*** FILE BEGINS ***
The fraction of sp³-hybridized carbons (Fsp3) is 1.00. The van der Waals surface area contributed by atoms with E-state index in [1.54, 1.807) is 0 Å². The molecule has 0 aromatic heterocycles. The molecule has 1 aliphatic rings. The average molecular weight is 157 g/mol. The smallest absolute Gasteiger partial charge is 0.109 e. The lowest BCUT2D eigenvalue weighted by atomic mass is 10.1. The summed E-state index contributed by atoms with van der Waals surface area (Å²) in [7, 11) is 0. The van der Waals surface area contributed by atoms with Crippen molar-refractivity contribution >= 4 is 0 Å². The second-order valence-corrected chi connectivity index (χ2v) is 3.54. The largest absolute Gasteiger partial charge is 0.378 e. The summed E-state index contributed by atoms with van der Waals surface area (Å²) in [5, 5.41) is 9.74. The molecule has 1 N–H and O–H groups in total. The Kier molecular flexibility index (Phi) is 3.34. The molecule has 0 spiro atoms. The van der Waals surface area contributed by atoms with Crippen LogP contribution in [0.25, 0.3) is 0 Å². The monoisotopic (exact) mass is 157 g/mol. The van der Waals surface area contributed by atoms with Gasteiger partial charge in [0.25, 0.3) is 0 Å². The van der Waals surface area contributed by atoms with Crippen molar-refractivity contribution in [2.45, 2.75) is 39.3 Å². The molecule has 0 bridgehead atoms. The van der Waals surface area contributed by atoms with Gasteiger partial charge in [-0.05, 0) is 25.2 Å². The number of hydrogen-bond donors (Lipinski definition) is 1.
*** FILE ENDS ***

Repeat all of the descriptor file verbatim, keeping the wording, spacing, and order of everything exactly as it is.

The fraction of sp³-hybridized carbons (Fsp3) is 1.00. The van der Waals surface area contributed by atoms with E-state index in [1.54, 1.807) is 0 Å². The molecule has 0 aromatic heterocycles. The molecule has 1 aliphatic rings. The average molecular weight is 157 g/mol. The smallest absolute Gasteiger partial charge is 0.109 e. The lowest BCUT2D eigenvalue weighted by atomic mass is 10.1. The summed E-state index contributed by atoms with van der Waals surface area (Å²) in [7, 11) is 0. The van der Waals surface area contributed by atoms with Crippen molar-refractivity contribution >= 4 is 0 Å². The second-order valence-corrected chi connectivity index (χ2v) is 3.54. The largest absolute Gasteiger partial charge is 0.378 e. The summed E-state index contributed by atoms with van der Waals surface area (Å²) in [5, 5.41) is 9.74. The molecule has 1 N–H and O–H groups in total. The Kier molecular flexibility index (Phi) is 3.34. The molecule has 0 spiro atoms. The van der Waals surface area contributed by atoms with Crippen LogP contribution in [0.25, 0.3) is 0 Å². The monoisotopic (exact) mass is 157 g/mol. The van der Waals surface area contributed by atoms with Gasteiger partial charge in [0.25, 0.3) is 0 Å². The van der Waals surface area contributed by atoms with Crippen molar-refractivity contribution in [2.45, 2.75) is 39.3 Å². The molecule has 0 bridgehead atoms. The van der Waals surface area contributed by atoms with Gasteiger partial charge in [-0.05, 0) is 25.2 Å². The number of hydrogen-bond donors (Lipinski definition) is 1.